The text of Acts 1:1-11 brings together some of the main events following the resurrection of the Lor Jesus Christ on Easter Sunday. After Jesus had spent 40 days with the disciples, teaching them many things and explaining how the main theme of the Scriptures find their fulfilment in Him, while gathered with the disciples on the Mount of Olives, Jesus ascended bodily into heaven. The disciples were left standing there, gazing with wide eyes and open mouths, when 2 angels appeared to them, giving them a gentle rebuke to get them moving and a strong encouragement that the Jesus they had just seen leave would return again. In a world that seeks to undermine the this truth that all believers know, this return of Jesus (at a day and hour that no-one knows) is the well spring of our great hope.
When Vasco da Gama first rounded what was known then as the ‘Cape of Storms’, he went where no man had ever been and became the first to live to tell of what he found far out in the East. When Jesus rose from the dead, never to die again, he also came back to tell us what lays beyond the veil of death. Yet some in the church at Corinth were having significant doubts about the resurrection, and this led Paul to write to them in 1 Corinthians 15:1-34 about the facts of the resurrection and by doing so, remind these believers that the resurrection is vital to the Christian faith. Abandoning belief in the resurrection was to deny the very tenets of the faith and miss out on all that Jesus came to do for the salvation of God’s people.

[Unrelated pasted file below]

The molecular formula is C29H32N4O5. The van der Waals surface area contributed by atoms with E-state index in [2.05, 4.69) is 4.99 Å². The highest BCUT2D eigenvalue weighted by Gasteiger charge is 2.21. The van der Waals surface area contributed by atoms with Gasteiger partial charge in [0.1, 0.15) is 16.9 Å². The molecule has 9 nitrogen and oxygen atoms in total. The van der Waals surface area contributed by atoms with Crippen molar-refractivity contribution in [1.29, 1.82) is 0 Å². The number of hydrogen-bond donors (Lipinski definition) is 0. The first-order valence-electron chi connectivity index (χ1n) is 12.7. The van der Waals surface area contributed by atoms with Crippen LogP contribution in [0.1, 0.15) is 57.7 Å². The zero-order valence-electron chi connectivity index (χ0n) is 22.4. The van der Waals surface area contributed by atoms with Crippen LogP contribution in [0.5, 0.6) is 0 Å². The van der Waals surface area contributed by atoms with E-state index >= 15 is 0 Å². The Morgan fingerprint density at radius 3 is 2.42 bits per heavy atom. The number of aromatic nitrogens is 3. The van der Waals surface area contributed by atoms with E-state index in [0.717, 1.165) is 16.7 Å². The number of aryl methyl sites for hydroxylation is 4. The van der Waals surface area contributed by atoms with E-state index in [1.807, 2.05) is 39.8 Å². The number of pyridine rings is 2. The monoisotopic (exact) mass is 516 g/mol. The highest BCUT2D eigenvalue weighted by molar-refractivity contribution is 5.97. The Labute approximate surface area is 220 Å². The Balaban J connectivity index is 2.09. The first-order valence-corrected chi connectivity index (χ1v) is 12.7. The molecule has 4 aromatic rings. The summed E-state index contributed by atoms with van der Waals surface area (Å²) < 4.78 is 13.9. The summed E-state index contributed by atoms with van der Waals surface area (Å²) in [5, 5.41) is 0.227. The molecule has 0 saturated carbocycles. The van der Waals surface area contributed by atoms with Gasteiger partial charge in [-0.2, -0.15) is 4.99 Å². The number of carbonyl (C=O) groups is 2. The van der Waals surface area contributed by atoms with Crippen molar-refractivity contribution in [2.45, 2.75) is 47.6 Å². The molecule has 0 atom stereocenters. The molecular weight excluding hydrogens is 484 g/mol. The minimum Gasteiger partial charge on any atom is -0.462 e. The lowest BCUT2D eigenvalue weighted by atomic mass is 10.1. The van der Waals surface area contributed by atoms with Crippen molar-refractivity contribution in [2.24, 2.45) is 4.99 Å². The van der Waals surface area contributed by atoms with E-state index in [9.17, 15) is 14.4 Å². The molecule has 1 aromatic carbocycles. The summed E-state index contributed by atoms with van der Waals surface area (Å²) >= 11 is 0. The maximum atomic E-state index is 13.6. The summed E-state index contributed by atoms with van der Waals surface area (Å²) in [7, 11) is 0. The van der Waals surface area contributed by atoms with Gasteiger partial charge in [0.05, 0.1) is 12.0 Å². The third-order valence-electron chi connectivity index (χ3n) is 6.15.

The cross of Christ is so important. It is not something that we can just give a brief amount of attention to. We ought not give a passing thought to it, but survey it from the top to the bottom and note the fulness of its message – its height, length, depth and breadth. But rather than survey the cross from the perspective of any of the gospel writers or the apostles, this message brings the cross into perspective from 700 years before, through the eyes of the prophet Isaiah in his great 53 chapter. (Isaiah 53:4-6).